Jane Eyre Gothic Fiction Analysis

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Throughout time, different genres of books have risen and fallen and all authors strive to write something that can transcend the boundaries of time. Despite the time period in which books may have been written in, some of the best are preserved and cherished many years after they were published. Charlotte Bronte manages to seamlessly appeal to the tastes of the readers in her era as well as the ones for future generations despite the gothic fiction genre becoming less frequent in recent books. In Jane Eyre, Charlotte Bronte uses elements of the gothic fiction genre to help focus the reader on mysterious inheritances which are set in the storyline of having women cast in a man 's world, while presenting villainous characters who threaten Jane …show more content…
One of the things that Charlotte Bronte does brilliantly is how she encompasses these secrets into her novel, revealing pieces of information right from the start about the mysteries of Jane 's family that draws the reader in. One of the first things she reveals about Jane is how lonely she is, despite living with the only relatives she thinks she has left, Jane describes herself as "a discord of Gateshead, I was like nobody there; I had nothing in harmony with Mrs.Reed or her children, or her chosen vassalage."(Bronte 10). The poor relationship Jane has with her family members at Gateshead influences Mrs.Reed 's later decision to withhold the letter that Jane 's uncle sent to Mrs.Reed to inquire about the whereabouts of Jane. Her mysterious inheritance was later made more clear when she finally receives the letter that Mrs.Reed had withheld from her all those years ago due to Mrs. Reeds hatred towards Jane. Later, Mrs. Reed calls Jane to her death bed to give her the letter which was most likely to clear her own conscious before dying. Before this revelation, Jane is told by Bessie, a caretaker of hers at Gateshead, that her family "may be poor; but I believe they are as much gentry as the Reeds are; for one day …show more content…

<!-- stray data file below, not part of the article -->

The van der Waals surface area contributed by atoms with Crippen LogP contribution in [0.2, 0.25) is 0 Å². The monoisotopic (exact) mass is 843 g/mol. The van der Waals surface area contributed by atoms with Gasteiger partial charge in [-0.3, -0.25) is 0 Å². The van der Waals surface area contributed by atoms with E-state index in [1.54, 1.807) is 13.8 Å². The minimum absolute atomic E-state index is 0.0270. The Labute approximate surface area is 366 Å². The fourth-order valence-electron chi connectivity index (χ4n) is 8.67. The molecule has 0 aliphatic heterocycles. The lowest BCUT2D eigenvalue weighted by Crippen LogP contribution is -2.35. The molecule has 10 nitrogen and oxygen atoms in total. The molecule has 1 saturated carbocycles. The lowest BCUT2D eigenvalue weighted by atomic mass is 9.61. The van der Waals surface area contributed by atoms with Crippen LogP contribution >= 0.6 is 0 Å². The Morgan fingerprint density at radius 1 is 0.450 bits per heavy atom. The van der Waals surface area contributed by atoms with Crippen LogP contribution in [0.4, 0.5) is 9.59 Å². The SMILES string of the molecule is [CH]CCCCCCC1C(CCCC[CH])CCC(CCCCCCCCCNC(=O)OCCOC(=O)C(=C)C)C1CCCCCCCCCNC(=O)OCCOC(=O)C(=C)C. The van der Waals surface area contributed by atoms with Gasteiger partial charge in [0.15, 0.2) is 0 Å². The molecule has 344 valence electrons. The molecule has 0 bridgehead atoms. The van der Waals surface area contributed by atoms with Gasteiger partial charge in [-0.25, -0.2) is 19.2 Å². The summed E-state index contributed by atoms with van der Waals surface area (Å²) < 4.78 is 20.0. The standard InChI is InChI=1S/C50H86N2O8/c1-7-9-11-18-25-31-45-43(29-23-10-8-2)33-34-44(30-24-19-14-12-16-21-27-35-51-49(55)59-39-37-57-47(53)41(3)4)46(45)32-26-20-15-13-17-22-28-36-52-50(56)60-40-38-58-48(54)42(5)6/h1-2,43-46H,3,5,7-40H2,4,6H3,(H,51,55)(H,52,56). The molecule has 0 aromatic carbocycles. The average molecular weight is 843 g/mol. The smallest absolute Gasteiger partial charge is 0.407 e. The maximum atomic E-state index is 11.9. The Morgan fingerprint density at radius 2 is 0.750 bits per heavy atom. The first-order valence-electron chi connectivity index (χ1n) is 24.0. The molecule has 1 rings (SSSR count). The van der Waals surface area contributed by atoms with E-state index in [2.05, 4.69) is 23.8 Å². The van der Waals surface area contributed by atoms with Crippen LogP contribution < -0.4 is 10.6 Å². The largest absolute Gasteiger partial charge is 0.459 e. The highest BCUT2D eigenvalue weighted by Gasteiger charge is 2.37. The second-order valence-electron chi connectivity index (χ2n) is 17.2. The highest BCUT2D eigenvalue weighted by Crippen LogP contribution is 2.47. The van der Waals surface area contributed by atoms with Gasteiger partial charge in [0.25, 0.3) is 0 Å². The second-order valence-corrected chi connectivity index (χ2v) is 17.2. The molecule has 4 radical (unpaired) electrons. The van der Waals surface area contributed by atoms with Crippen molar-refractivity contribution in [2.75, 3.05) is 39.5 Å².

The stereotype is often seen in many novels of the Gothic genre but it 's quite clear that on the surface, Charlotte Bronte 's novel has a victimized woman, Jane, and a dashing hero, Mr.Rochester. But on closer inspection, Charlotte Bronte will have the reader question who is really the hero in this gothic novel. On the outside, when Jane arrives at Thornfield, the stereotypical mansion seen in many gothic fiction stories, it is described as "a gentleman 's manor-house, not a nobleman 's seat: battlements round the top gave it a picturesque look."(Bronte 103) where she later describes Thornfield as lonely. From the time Jane is at Thornfield she is put in the position of vulnerability with the villain of the novel Bertha who has been known to be cunning enough to sneak out and terrorize the inhabitants of Thornfield. Bertha, came into Jane 's room right before the wedding, ripping Jane 's veil, scaring her and truly making Jane seem like the victim of the story. Based on the conventional image of a woman in Gothic fiction the woman must prove she is worthy of saving through her feminine virtues and the love of the hero. Jane defies many of these conventions. By analyzing it a little more Jane is not the victim of the story, many others would be just as suitable to the role of the victim. Although Charlotte Bronte could have casted Jane as the victim in many scenarios, she

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